Marty Stuart: Philadelphia to Nashville, Part 2

By: Stephen Bowers Email
By: Stephen Bowers Email
Philadelphia native, Marty Stuart, grew up listening to country music and wanting to be a part of that world.

Marty Stuart

Philadelphia, Mississippi native Marty Stuart grew up listening to country music and wanting to be a part of that world.

"I used to watch it on television, country music, and listen to it on the radio and on my record player," said Stuart. "I got to see it usually once a year at the Neshoba County Fair. They would bring in country artists, and at the Choctaw Indian Fair people would come from to time."

On television, it was the Porter Waggoner Show. On the record player, it started with Flatt & Scruggs and Johnny Cash. That was the start of putting himself in the country music world.

"It just kind of fit. Playing just kind of worked in my hands," Stuart said.

Stuart taught himself to play guitar and mandolin in Philadelphia. Then he took his talents to Nashville. So I came to Nashville, Music City USA, to put myself in his world. The only face I have seen around town more than Marty's is that of country legend, Dolly Parton.

In fact, his face marks the Country Music Hall of Fame and the historic Grand Ole Opry House.

We got to sit in on the taping of The Marty Stuart Show's 100th weekly episode, a show he uses to hold onto traditional country music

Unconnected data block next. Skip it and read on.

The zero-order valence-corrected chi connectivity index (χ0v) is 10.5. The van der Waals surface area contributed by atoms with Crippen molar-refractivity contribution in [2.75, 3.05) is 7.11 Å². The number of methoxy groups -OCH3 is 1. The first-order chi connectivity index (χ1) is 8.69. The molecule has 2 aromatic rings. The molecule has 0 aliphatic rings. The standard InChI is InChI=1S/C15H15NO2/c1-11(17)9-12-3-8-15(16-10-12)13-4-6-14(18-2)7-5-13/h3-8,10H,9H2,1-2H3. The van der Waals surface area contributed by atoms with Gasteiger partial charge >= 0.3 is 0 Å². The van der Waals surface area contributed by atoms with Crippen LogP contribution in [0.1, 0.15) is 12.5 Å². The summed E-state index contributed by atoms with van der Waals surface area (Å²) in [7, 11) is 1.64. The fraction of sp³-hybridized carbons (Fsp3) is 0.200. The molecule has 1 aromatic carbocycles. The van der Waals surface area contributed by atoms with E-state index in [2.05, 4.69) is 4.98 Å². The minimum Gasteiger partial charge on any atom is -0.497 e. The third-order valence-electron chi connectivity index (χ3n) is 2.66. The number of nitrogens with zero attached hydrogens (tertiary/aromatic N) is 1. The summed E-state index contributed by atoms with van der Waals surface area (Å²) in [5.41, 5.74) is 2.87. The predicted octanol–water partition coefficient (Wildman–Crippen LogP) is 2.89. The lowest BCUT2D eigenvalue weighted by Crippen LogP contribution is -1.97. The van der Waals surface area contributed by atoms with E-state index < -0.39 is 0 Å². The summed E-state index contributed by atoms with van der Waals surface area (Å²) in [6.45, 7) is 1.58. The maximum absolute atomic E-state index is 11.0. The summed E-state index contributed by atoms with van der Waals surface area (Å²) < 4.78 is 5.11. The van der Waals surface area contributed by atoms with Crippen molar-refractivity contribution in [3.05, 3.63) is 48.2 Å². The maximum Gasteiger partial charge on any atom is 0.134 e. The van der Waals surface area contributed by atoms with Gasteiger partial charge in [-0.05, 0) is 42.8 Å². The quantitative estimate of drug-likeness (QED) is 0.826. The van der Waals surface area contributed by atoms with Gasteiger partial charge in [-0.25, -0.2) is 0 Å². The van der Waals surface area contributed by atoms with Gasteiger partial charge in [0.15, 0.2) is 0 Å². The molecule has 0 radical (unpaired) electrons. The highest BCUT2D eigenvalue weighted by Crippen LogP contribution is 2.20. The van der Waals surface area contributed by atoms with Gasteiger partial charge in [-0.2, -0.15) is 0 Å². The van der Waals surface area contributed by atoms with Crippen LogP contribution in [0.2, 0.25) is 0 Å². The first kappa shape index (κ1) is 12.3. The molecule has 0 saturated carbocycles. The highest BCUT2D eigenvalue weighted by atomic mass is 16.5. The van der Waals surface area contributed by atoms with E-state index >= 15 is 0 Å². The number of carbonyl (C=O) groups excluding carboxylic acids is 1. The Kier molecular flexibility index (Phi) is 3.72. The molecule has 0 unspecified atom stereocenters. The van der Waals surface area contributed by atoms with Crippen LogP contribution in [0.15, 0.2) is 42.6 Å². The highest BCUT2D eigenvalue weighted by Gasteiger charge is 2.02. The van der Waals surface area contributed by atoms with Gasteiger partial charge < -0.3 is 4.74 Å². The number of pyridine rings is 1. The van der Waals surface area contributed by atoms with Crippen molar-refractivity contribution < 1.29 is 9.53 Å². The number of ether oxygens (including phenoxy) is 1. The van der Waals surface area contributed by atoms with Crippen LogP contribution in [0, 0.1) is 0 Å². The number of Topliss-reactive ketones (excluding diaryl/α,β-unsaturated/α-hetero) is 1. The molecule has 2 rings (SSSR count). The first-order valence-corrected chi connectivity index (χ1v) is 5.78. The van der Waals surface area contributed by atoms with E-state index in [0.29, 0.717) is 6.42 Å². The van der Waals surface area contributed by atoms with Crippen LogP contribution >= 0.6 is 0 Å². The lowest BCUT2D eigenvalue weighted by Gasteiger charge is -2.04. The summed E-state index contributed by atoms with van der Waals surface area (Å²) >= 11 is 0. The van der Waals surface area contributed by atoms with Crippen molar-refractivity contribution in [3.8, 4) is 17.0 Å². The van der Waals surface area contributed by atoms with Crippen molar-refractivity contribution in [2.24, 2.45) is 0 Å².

Stuart's show features traditional country music with his own band, The Fabulous Superlatives, and with country singer and wife, Connie Smith.

Marty's special guest was rock & roll hall of famer Roger McGuinn, the lead singer of The Byrds.

"I love playing with Marty Stuart. He's one of my favorite musicians, and he's gotten to know all of Clarence White's licks," said McGuinn. "I used to play with Clarence White back in The Byrds."

The Marty Stuart Show is a jam session each week. So how does he keep things lively?

"I always thought if someone gets bored, it's a personal problem," said Stuart. "I don't have time to get bored. I keep my life jumping. I get up every day like a kid."

In Part 3, Stuart talks about his music, and we'll hear from some friends about his music legacy.


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